The above lining composition has furthermore in a few cases been tested clinically in treatment of a pure dentin surface, i.e. an exposed tooth neck, which was subjected to the usual preparing treatment and then rinsed with EDTA (0.5M, pH 7.5) followed by rinsing with water for 60 seconds and dry blowing with air. Thereafter, a layer of the lining composition was applied as described in Example 2, No. 6, which layer after a period of 60 seconds was carefully blown with air to remove excess material, and then a usual filling composition was used for capping, i.e. the above Silux®, which thereafter was carefully covered with a thin celluloid strip and subjected to treatment with light according to the manufacturer's instructions (30 seconds) and finally the capping thus provided was polished. No disadvantages such as irritation of pulpa were detected. On inspection (30 days after treatment) the coating applied was found to be fixed satisfactorily on the tooth neck, and no irritation of the gingiva had occurred.


The grain sides of two pieces of hide were primed with a composition of the invention as specifically described in Example 2, No. 7, i.e. based on glutaraldehyde and HEMA. After one minute the hide surfaces were superficially dry, and the above P-10 Enamel Bond was applied. Thereafter the pretreated surfaces were pressed firmly together. After curing the layers could not be drawn apart without breaking, i.e. the adhesion turned out to be stronger than the substrate itself.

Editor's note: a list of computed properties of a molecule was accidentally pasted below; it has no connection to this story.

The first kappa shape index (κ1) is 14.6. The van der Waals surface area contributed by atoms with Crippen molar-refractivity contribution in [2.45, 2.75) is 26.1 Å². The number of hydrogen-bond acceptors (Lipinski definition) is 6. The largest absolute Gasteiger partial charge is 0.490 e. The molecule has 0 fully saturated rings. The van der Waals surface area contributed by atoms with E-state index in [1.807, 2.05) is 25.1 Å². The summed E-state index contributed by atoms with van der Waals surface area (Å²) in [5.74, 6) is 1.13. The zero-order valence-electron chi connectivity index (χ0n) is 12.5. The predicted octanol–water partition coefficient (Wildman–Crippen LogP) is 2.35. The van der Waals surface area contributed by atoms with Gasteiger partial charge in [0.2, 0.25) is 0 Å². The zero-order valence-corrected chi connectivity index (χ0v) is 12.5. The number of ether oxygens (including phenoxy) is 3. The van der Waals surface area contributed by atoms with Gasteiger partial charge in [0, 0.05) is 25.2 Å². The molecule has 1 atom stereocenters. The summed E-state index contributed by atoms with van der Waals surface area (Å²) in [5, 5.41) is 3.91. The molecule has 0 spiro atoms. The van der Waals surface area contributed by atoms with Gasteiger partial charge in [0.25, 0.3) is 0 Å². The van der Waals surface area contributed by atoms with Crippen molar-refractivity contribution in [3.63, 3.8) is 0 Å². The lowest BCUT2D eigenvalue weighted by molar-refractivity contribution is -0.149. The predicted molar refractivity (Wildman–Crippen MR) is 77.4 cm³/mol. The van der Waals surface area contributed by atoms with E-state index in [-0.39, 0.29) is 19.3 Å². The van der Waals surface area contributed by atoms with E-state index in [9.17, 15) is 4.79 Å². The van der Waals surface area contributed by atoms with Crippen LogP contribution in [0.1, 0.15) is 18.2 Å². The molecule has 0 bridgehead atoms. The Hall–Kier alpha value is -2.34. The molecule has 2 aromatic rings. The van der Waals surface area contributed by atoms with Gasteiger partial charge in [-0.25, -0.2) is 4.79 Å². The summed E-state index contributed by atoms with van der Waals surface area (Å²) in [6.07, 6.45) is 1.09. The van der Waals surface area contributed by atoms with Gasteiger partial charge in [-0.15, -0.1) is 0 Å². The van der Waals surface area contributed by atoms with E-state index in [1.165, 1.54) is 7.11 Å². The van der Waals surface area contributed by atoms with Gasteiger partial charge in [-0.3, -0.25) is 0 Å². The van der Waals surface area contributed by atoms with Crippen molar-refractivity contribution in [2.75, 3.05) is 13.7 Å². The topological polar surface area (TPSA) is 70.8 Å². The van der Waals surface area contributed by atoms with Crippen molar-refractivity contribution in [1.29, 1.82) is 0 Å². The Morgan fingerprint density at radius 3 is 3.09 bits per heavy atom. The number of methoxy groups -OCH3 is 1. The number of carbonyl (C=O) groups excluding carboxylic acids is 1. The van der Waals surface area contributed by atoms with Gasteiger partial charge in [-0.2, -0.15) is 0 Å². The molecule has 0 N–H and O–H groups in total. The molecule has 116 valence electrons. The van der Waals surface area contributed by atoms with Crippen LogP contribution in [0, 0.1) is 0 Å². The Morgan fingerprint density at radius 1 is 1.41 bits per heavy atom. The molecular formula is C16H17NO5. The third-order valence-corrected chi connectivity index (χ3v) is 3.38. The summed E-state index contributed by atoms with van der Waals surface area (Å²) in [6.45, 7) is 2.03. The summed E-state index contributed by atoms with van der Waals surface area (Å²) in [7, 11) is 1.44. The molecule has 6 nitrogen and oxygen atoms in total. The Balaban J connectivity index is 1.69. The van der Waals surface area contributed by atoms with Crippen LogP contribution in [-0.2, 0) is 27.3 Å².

Example 2 was repeated, with different compositions:

______________________________________                                  Average                                  tensileEx.  Aldehyde Methacrylate                    Acetone                           Water  strengthNo.  (Vol %)  (Vol %)    (Vol %)                           (Vol %)                                  (kg/mm2)______________________________________11   glutaric 3-hydroxy- 0%     60%    1.4aldehyde propyl-meth-5%       acrylate         35%12   glutaric BISGMA     45%    15%    0.8aldehyde 35%5%13   glutaric UEMA       45%    15%    1.3aldehyde 35%5%______________________________________

Proceding in the same manner as described in Examples 1 to 7 using HEMA and the aldehydes and concentrations stated below gives the following results:

______________________________________Ex.                       HEMA   AverageNo.    Aldehyde Vol %     Vol %  tensile strength______________________________________14     Vanillin 10%       35%    0.4515     Salicyl  10%       60%    0.4  aldehyde16     Anis     10%       55%    0.25  aldehyde17     Furfural 10%       35%    0.25______________________________________

The process was as described in Examples 1 and 2 with test pieces of pig's bones, 1×1×0.3 cm and with a bonding agent of glutaric aldehyde/HEMA as stated in Table II No. 17. The average tensile strength was determined as 1.18±0.27 kg/mm2.

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U.S. Classification523/118, 523/120, 433/228.1
International ClassificationC09J4/00, C09J11/06, A61K6/00, A61K6/08
Cooperative ClassificationA61K6/0029, C09J4/00
European ClassificationC09J4/00, A61K6/00B